Having run my business for almost a decade, I'm all too aware of the frustrations involved with keeping your incomings and outgoings in order. It might feel overwhelming in the beginning, but financial management is critical to both the day-to-day management of the business and broader strategic planning.

Fortunately, over the years, I have found ways to make it easier. Here are a few of the things I've learned.

Keep the paperwork under control

One of the first things I learned as CEO was to keep paperwork off my work station and under control. Invoices and receipts are dealt with straight away and imported into cloud-based accounting software (there are loads of options). By keeping our data online and up to date in almost real time, we are able to make decisions about the business based on accurate financial information. For example, we can quickly spot areas where we are spending too much and address them.

Choose your advisors wisely

Now that you can send and verify documents online, it doesn't matter if your accountant's in London or Zanzibar. Accordingly, it's much easier to pick professionals who know their stuff and can understand your business, as opposed to those that are just down the road. Even better if they embrace digital tools. But the most important factor in choosing an accountant is finding someone who will offer genuine advice: your accountant should be spotting opportunities to make your business more efficient and actively advising on how to structure your business for the best tax outcomes.  

Create processes (and then more processes)

It doesn't matter what size your business is - there should be a process in place for everything. Receipt management needs a process; bank reconciliation needs a process; invoice payment needs a process; spending needs a process. Take the time to get these processes in order and then write them down with full instructions so that they can be relayed to staff and future recruits. This means that everyone who handles your finances does it in the same way, which gives you confidence that your accounts are accurate.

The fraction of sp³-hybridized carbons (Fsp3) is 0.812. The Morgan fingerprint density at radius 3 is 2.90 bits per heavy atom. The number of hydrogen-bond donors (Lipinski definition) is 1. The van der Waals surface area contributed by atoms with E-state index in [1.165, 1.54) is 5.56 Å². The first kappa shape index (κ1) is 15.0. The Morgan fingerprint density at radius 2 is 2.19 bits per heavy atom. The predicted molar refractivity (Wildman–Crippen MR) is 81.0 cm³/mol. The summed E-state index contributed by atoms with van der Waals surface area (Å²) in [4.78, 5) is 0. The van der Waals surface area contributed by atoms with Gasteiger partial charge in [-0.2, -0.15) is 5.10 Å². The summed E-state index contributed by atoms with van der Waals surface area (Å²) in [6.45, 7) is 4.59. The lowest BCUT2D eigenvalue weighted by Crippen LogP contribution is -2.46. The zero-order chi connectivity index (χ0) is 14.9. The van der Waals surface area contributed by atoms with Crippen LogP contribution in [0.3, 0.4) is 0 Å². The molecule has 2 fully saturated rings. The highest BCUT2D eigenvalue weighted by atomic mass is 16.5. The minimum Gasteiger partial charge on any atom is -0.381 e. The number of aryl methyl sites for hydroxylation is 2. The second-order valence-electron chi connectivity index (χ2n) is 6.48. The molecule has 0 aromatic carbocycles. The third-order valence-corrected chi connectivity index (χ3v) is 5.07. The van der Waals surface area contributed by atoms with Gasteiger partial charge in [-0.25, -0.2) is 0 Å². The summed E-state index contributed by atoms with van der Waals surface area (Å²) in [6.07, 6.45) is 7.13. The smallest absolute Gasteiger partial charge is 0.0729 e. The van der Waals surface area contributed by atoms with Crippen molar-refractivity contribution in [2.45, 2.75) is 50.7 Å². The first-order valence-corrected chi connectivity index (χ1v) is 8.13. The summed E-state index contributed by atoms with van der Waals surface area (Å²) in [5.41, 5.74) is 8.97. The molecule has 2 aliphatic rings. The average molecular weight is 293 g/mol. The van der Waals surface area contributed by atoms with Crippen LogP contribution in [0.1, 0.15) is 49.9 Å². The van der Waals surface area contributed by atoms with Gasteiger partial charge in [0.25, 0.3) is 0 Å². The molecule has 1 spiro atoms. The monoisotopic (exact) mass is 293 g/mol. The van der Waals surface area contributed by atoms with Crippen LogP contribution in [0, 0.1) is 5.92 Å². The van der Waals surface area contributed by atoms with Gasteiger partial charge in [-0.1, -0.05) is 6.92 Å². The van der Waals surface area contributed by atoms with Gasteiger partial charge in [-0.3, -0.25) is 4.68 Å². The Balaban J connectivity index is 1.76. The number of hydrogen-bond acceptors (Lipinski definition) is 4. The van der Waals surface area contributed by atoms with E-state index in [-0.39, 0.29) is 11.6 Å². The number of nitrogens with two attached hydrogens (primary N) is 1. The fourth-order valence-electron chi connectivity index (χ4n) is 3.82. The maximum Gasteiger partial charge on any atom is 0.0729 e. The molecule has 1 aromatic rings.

Stick to your deadlines

You can't be expected to make decisions about your company's future if you only have historical data to work with. Set clear deadlines for tasks, make sure the people accountable stick to them and use software to keep on top of them, too. At TopLine, I insist that all management accounts are done within 14 days of month-end. If these aren't completed in good time, your financial data becomes inaccurate. We also pay all supplier invoices ahead of deadline.

Chase the money

When a client is a day late on paying an invoice, we act as though our children are going to starve as a result. We phone, we email, we pester, we offer alternative methods of payment. That way, our clients don't get into the habit of paying late: they can pay their other suppliers 60 days after invoice, but they know that it's too much hassle to try and pull that nonsense with us. This is good for cash flow, which is good for business.

Of course, every business is different, but these are some basic principles to keep in mind. Provided you do so and pay attention to your money, you won't go far wrong.

For more information visit www.toplinecomms.com